Companies must justify to pension trustees why they should be allowed to suspend contributions from Tuesday as a three-month grace period approved by the regulator ended.
The Pensions Regulator (TPR) had said in March that businesses who have taken a substantial hit from the coronavirus crisis, and subsequent lockdown, could hold back contributions to pension pots.
Trustees have been told to raise the bar to ensure firms do not take advantage to avoid paying down any pension deficits. Stock markets have swung wildly during the past three months, affecting pension funds linked to major indexes.
Trustees will be put to the test. This is likely to lead to some tough talk at the table as management teams seek to justify their rationale for contribution suspensions.Mike Smedley, Isio
But experts are warning the extra scrutiny required could overwhelm trustees and lead to potential conflicts at a time when employees are concerned about possible redundancies.
Mike Smedley, partner at pensions advisory business, Isio, a former division of accountancy giant KPMG, explained: “The regulator has made it clear that trustees’ feet will be held to the fire and produced a detailed and exacting list of specific expectations.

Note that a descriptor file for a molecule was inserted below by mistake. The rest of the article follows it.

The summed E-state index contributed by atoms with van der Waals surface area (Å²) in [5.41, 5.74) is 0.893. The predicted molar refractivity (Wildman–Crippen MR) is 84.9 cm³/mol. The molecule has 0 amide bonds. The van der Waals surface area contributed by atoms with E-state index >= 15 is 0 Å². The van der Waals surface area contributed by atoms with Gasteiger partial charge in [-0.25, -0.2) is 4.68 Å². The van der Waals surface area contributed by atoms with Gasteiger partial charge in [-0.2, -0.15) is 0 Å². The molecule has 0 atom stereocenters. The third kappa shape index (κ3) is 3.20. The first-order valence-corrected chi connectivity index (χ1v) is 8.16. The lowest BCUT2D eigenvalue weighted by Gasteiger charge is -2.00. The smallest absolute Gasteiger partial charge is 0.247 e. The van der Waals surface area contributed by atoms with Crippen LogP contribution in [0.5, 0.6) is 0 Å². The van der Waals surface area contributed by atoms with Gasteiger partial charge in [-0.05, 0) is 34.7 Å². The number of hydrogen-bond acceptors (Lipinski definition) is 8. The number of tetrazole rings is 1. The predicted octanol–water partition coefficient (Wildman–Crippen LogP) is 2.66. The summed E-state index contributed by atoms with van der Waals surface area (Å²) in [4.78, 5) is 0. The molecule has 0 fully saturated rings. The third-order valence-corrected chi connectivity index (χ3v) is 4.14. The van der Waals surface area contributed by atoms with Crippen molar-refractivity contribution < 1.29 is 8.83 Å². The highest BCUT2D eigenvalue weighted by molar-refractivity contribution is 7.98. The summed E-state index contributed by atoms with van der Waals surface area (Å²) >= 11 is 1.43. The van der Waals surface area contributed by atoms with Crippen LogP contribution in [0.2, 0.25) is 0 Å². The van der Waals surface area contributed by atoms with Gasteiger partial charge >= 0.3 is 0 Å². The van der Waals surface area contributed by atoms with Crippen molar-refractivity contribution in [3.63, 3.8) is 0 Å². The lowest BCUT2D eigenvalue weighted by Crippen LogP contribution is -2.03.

“The regulator has said that it expects breaches but warned that trustees will be held to account, recommending the appointment of specialist advisers in distressed situations.
“Trustees will be put to the test. This is likely to lead to some tough talk at the table as management teams seek to justify their rationale for contribution suspensions.
“Companies seeking pension payment delays will need to roll up their sleeves for difficult conversations with trustees and their advisers.”
New rules include a ban on dividend payment to shareholders until the backlog of pensions payments has been cleared, giving trustees powers to revisit funding and investment plans, and look at carrying out a fresh valuation on any deficit.
Businesses that have used the Government’s Coronavirus Jobs Retention Scheme (CJRS) are already allowed to claim back employer pension contributions for furloughed staff, and the updated guidance from TPR reminds bosses this aspect of the scheme will end in August.
TPR said around 10% of pension schemes have agreed a temporary suspension or cut to deficit reduction payments, but explained the past three months should be enough time for companies to have a better idea of their financial future.
In updated guidance, it wrote: “We expect that for many schemes there is now greater understanding of the employer financial position including short-term affordability.
“Discussions with lenders and other creditors are likely to have progressed and employers are now more likely to have financial projections as part of an updated business plan which reflects their view of the likely impacts of Covid-19 (albeit based on a range of scenarios).
“As such, many trustees should be able to review in more detail the business case for a new or continuing suspension or reduction of contributions to ensure it is appropriate and the scheme is being treated equitably.”